Flight Speed and Altitude

By Dave Hanks

Migrants do not usually fly at their top speed, but fly more leisurely to conserve energy. That way they can maintain their flight for greater distances. Cloud cover can influence altitudes flown. Most, like airplanes, will fly above the haze. Flights over an ocean are usually done at lower altitudes, and songbirds seldom get above 5000 feet. However, the larger birds can get as high as 6000 to 8000 feet. When mountain ranges are in the path, birds can fly very high high enough to get over the range, although most find it easier to take flight paths that miss obstacles.

Sandhill Crane can cruise along without flap-flying, once they have reached sufficient height and air speed. They can glide long distances. Tundra Swan can fly 250 miles at a stretch at 45 miles per hour. The Canada Goose can exceed that by 50 miles at the same speed. The fact that they can do 60 miles an hour closer to the ground, shows how energy and endurance is preserved once flying altitude is obtained.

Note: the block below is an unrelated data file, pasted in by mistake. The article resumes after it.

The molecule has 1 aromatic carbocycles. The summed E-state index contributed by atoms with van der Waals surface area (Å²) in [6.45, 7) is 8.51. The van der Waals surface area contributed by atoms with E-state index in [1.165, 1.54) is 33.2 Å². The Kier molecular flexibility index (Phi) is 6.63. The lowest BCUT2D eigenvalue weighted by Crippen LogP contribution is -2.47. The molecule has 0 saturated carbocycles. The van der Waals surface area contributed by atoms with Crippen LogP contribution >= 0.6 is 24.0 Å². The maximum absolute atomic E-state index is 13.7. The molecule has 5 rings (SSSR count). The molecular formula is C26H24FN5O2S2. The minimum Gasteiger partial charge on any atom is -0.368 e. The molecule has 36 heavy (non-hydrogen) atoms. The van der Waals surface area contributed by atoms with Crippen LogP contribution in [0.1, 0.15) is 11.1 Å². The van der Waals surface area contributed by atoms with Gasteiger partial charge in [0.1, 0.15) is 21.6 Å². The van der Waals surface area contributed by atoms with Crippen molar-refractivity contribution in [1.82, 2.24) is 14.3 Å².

The Canada Goose is very familiar to us all, as it is the most widespread goose in North America. It can be found in all kinds of water and is a familiar presence (and nuisance) on many golf courses. Their honking leaves a deep impression, as they fly overhead in their classic V formation during spring and fall migrations. Newly hatched young look like ducks, but in a week or two become a fuzzy gray. In nine to ten weeks they grow flight feathers and look like small versions of the adult birds. The webbed feet of this species will leave definite evidence as to their presence when one sees their tracks.

This is a very popular waterfowl for hunters, and their haunting calls add greatly to the autumn mystic.

(Canada Geese: Long distance, top speed migrators)